I never drank coffee growing up. My dad only drank his coffee black and the taste was far too bitter for me. That was, of course, until I arrived at Penn State. After my first long night in the library, coffee became a necessity. As I write this post, there is a cup of coffee on my desk. I would be willing to bet that most college students drink at least a little bit of coffee. According to researchers from the Neurology departments at the University of Columbia and the University of Miami (FL), there is some good news for coffee drinkers. The research team, led by Hannah Gardener of the University of Miami, found that drinking coffee had an inverse relationship with mortality.
The study was conducted using a population found in Northern Manhattan. In order to be eligible to participate, a person must have been at least 40 years old, with no history of stroke, cancer, or myocardial infarction. The final population came to a total of 2461 participants. These participants were given a questionnaire to gauge the amount of coffee (decaf and normal) and tea they consumed. Coffee drinkers were placed into different groups based on their consumption (less than 1 cup/mo, 1/mo-4/wk, 5-7/wk, 2-3/d, and more than 4 cups/day). Tea drinkers were similarly grouped (less than 1 cup/mo, 1/mo-4/wk, 5-7/wk, and more than 2 cups/day).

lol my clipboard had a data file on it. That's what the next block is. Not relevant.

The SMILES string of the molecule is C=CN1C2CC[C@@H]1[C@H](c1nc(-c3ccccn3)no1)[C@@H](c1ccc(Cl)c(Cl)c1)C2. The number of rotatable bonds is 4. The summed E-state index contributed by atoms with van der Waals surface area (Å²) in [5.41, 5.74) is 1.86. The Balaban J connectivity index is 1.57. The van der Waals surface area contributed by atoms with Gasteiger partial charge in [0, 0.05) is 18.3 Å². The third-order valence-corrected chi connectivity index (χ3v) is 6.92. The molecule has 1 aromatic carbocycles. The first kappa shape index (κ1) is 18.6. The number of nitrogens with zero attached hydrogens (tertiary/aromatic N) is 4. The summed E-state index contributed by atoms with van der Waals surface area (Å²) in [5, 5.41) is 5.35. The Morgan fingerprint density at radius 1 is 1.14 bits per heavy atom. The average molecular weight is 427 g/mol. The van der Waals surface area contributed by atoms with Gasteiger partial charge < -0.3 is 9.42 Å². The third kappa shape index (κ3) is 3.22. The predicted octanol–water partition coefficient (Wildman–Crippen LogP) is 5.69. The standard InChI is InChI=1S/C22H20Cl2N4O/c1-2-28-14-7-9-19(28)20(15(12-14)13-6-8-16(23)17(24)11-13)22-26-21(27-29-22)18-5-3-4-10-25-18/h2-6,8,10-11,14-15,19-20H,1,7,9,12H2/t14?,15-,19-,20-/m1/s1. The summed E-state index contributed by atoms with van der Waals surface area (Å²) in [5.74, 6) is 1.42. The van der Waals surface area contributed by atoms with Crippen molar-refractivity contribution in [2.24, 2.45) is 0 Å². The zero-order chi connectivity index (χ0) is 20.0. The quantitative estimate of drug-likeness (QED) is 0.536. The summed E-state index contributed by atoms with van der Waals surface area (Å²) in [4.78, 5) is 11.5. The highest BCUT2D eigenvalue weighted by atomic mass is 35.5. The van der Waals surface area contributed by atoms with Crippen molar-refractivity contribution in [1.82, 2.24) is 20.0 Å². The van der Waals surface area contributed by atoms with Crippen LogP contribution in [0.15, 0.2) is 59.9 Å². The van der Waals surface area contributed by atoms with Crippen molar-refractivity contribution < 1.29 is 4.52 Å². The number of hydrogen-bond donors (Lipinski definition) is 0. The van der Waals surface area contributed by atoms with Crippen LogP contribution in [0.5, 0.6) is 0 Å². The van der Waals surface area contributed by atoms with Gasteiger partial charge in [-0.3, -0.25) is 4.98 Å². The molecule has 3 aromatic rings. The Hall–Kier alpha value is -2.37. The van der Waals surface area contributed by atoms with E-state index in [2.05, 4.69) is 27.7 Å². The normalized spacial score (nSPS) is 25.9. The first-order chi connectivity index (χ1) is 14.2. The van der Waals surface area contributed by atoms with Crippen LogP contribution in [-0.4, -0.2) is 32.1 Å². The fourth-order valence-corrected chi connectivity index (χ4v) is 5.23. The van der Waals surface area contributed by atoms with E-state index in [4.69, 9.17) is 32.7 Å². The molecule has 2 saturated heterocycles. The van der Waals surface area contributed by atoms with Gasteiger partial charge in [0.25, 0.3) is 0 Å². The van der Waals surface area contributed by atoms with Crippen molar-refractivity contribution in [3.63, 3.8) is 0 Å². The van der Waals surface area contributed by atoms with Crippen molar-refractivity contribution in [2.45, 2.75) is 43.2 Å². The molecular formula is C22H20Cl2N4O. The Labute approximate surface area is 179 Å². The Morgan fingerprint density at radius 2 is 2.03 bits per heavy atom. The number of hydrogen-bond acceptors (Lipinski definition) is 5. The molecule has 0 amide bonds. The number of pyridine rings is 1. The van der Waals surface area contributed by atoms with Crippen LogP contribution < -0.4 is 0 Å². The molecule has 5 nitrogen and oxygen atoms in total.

After grouping all of the participants, the researchers observed their mortality rates over the next 11 years (2001-2012). Over this period of time, 863 of the 2461 had died. After analyzing the results, the team found that for every extra cup of coffee consumed per week, there was a 7% reduction in rate of mortality. Furthermore, for people who consumed over 4 cups per day, every additional cup accounted for a 9% reduction in mortality rate.
Because this is only one study, I wouldn’t suggest going out and chugging coffee all day to live longer, but these results certainly will not deter me from drinking an extra cup here and there.
Gardener H, Rundek T, Wright CB, Elkind MS, Sacco RL. Coffee and tea consumption are inversely associated with mortality in a multiethnic urban population. J Nutr 2013;143:1299–308. [PMC free article][PubMed]